Dominic Cummings may have just revealed why Boris Johnson could plump for a Brexit referendum

Hugo Dixon
Cummings, seen at a book launch last week, is supposedly known for his immature behaviour in meetings: PA

​Could Boris Johnson conclude that it was in his interests to go for a Final Say vote? Listen to what he says and that would seem impossible. The prime minister is determined to leave the EU by the end of the month, “do or die”. Failing that, he seems keen as mustard to have a general election.

But the chances of leaving the EU in three weeks’ time are vanishingly small. Johnson will instead be compelled by the new Benn Act to ask the EU for a delay. This means his real plan A has to be to force an election. He would presumably hope to win a majority and then take us out of the EU early in the new year.

But is this plan A really a good one? One only has to look at the backlash to a briefing this week to The Spectatorby a senior Downing Street official, widely presumed to be Dominic Cummings, to see the problems. In particular, what Brexit policy would Johnson put in his manifesto?

The Spectator’s informant takes a very hard line. Essentially, the Conservative Party would steal the Brexit Party’s clothes. It would promise to leave the EU without any deal at all. In that way, Johnson would hope to deny Nigel Farage a meaningful share of the vote.

The snag is that there are still a few dozen Tory MPs, a handful of cabinet ministers and maybe a few million people who normally vote Conservative who would be horrified at the prospect of crashing out of the EU. Some of those ministers – including Matt Hancock, Nicky Morgan, Julian Smith, Geoffrey Cox and Robert Buckland – are said to have made their unhappiness clear at yesterday’s cabinet.

There is also a group of Downing Street officials, centred around Edward Lister, the prime minister’s other senior adviser, who don’t seem at all happy with the crash-and-burn strategy. They are not keen just to get Brexit done. They would like to keep Johnson in power.

So what about putting some fudged position on Brexit in the manifesto? Have some words about negotiating a deal accompanied by some tough verbiage about being prepared to leave without a deal?

Such language would mimic what Theresa May said in her 2017 manifesto. It might just paper over the divisions in the parliamentary Conservative Party. The problem is that Farage would then have Johnson’s guts for garters. The Brexit vote would be split and it would be harder for the Conservatives to win an overall majority.

So Johnson may be damned if he goes for a crash-out manifesto and damned if he doesn’t. He doesn’t face the same problem with a referendum.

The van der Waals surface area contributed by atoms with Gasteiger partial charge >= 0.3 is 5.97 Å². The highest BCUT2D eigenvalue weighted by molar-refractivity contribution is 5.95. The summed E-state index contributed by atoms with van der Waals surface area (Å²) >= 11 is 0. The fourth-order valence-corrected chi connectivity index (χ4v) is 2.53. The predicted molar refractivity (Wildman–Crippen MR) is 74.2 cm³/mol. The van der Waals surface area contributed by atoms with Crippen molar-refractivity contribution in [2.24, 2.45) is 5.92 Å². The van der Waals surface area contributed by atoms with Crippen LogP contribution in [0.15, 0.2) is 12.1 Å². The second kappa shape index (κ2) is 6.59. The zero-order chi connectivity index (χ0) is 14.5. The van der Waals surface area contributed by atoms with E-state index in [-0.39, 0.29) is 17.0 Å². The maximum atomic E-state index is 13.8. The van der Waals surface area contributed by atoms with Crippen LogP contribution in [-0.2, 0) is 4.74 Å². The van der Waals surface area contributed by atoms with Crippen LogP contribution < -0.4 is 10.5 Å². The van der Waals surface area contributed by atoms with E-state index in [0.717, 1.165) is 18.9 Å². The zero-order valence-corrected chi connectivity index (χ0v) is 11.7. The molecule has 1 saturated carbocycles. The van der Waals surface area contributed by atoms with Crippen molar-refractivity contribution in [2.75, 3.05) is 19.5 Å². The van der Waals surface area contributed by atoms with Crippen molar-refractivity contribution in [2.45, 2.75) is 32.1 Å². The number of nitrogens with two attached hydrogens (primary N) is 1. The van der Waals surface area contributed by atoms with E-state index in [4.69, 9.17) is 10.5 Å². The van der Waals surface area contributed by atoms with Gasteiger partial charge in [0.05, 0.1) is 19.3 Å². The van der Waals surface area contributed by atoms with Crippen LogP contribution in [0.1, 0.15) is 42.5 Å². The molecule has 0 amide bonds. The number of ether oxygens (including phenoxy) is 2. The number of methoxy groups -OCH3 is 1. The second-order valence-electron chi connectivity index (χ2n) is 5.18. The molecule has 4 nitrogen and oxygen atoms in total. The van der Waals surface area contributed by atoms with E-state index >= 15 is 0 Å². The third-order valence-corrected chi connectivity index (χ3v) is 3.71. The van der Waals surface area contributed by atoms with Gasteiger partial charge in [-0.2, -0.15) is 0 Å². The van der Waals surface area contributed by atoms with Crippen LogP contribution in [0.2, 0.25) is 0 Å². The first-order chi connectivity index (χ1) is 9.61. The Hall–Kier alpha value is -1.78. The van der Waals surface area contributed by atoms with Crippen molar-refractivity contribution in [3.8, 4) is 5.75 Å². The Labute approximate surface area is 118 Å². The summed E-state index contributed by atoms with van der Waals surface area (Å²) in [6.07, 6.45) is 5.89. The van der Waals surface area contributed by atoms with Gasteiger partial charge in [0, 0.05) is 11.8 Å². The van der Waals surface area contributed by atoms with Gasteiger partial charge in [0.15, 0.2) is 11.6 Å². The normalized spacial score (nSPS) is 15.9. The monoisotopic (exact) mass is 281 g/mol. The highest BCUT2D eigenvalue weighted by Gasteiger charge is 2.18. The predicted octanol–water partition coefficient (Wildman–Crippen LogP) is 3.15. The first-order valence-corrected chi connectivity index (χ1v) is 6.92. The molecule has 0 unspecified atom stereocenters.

In such a scenario, where the prime minister was advocating for a People’s Vote, the choice would presumably be between leaving the EU without a deal and not leaving at all. Johnson and Farage would be fighting on the same side. But, as in the 2016 referendum, they would not need a formal alliance. They could have their own separate campaigns.

There would, of course, be divisions within the Conservative Party. A few MPs would campaign to stay in the EU. But, as in 2016, that would not necessarily lead to a split in the party. After the referendum, the different wings might be able to come together again.

Holding a referendum, of course, is not risk free for Johnson. For a start, it would be a massive U-turn. But he could remind people that he had toyed with the idea of holding two referendums – one on the principle and another once the details of our exit were known – back in early 2016.

The prime minister might also easily lose the People’s Vote. There would be much egg on his face. But, even if the worst came to the worst, he would have delayed his departure from Downing Street by a few more months.

On the other hand, Johnson has an extraordinary ability to extricate himself from difficult situations. Even if he lost a referendum, he would not necessarily have to resign either as leader of the Conservative Party or prime minister. He might even win a subsequent general election, especially if his main opponent was still Jeremy Corbyn.

It is worth remembering that before 2016 Johnson never pretended to be enthusiastic about Brexit, let alone the crash-out variety. So hanging on in Downing Street after we had decided to stay in the EU would have its compensations. He could do the things he really likes, such as parading around the world stage and splashing out money on mega infrastructure projects – and not have to bother about bloody Brexit again.

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